Then my due date came and went. And went. And went.
Ten days later, after two days of back labor, my water breaking, an epidural and whoknowshowmuch pitocin, my OB was whisking me into the OR for an unexpected c-section.
It wasn't until several weeks after I came home and struggled through the recovery that I learned some of my friends had had similar experiences. But they never told me about their c-sections because they didn't want me to worry. I was stunned to realize that they had answers and advice that could have been a huge help during those first couple of weeks -- but I didn't know to ask them.
Today I'm thinking about my friend who is scheduled for an induction with her first baby. I wonder what she knows already or if she's even thought about a c-section -- other than wanting to avoid having one. And I wonder why I didn't already tell her any of these things.
Well, because I didn't want her to worry.
So as I'm sending prayers to my friend for an easy, healthy delivery, I'll share with the rest of you five things you ought to know if you have a c-section (all of which I learned the hard way with Junius and managed much better with Pippi):
- Ask for access. If you can talk with your OB ahead of time, ask how much access you can have to the baby in the OR. See if they'll let you hold the baby quickly while you're still in surgery or at least have a free hand to touch that tiny new face (like Pippi in the photo above). See if they can do the initial stuff (weight, cleaning, etc) in a spot where you can see what's happening while you're flat on your back. If you're someone who likes to know what's going on, see if the nurse anesthetist will talk you through the whole process while it's happening. [Also, I'm intrigued by this "natural" c-section, but not sure anyone is doing it in the U.S.]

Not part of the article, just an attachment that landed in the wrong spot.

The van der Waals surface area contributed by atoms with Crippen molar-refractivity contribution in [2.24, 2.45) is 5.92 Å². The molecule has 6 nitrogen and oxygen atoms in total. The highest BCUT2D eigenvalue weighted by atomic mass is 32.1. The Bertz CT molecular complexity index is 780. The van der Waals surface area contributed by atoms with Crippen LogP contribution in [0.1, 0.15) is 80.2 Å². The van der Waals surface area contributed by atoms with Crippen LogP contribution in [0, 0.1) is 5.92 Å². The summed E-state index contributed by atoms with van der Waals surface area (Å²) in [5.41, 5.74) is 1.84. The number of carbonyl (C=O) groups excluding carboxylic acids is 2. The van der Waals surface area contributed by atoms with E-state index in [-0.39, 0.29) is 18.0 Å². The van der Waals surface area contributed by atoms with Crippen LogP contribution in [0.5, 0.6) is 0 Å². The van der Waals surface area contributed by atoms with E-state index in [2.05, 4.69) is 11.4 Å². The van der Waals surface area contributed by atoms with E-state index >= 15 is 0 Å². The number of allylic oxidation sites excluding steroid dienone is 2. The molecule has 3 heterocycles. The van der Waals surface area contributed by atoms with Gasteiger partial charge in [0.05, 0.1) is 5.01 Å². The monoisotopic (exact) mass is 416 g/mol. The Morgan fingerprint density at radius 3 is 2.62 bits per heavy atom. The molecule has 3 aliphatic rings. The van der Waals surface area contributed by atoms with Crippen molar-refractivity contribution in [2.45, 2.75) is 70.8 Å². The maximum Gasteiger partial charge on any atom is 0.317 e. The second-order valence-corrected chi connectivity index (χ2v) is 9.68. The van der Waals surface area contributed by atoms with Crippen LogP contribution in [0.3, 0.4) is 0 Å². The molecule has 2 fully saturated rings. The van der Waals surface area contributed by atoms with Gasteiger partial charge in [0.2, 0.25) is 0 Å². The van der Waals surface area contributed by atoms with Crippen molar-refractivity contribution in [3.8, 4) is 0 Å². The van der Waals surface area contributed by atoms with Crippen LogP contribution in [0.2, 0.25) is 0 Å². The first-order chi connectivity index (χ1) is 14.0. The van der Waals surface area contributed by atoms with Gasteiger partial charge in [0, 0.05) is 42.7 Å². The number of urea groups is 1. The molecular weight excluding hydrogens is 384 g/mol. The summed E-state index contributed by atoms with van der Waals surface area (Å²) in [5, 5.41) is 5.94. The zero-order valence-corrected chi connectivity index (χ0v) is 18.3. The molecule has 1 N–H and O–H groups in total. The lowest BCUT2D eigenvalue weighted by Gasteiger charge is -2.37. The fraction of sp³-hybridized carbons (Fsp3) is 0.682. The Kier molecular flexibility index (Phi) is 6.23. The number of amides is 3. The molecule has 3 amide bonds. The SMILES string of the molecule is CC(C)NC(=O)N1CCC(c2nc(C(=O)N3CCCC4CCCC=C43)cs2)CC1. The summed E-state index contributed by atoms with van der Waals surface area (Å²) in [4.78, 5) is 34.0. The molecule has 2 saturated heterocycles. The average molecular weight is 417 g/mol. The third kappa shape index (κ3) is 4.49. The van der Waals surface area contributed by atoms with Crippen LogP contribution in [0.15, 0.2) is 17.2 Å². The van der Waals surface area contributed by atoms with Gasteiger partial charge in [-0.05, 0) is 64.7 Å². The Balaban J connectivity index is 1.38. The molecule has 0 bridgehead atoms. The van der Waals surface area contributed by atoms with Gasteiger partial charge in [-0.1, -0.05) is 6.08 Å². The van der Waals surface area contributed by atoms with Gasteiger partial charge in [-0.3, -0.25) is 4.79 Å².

- Take the drugs. Whatever the nurses are offering in the way of pain meds, take them. All of them. Every time they're available. You get no extra credit or superhero cape for toughing it out. Your baby will not be harmed if you're breastfeeding. And you'll be able to enjoy your baby more (and maybe even take a nap) if you're not suffering from incision pain. Did I mention you should take the drugs? Seriously.
- It's surgery. This may seem obvious, but it didn't really register for me or my husband after Junius was born. Don't expect to be able to do the things your friends did after a vaginal delivery, like drive a car (two weeks) or walk easily (several days). If you'd had abdominal surgery without a baby, no one would expect you to be up and around in two days entertaining visitors. With a c-section, it should be the same thing -- except that you have this new little person placing a lot of demands on you all of a sudden. Which brings me to #4...
- Be nice to yourself. Ask for help and accept all offers. Let someone else make dinner, do laundry, clean house -- this should be true for all new parents, but especially for a c-section mama. You'll need someone else to drive you to doctor's appointments for the first two weeks, so go ahead and let that person take care of grocery shopping and errand running, too (like going to the pharmacy to pick up your pain medicine, ahem).
- Keep everything close. Going up and down stairs is particularly difficult at first. Be sure you can camp out on one floor for most of the day -- set up a changing station, a place for the baby to nap (or rock or whatever) and access to snacks for you so you're not having to chase after things. Get lots of pillows for making yourself comfortable. Also, keep your feet up while you're sitting -- something about the surgery tends to make your legs swell for a few days.
Okay, mamas -- what did I miss?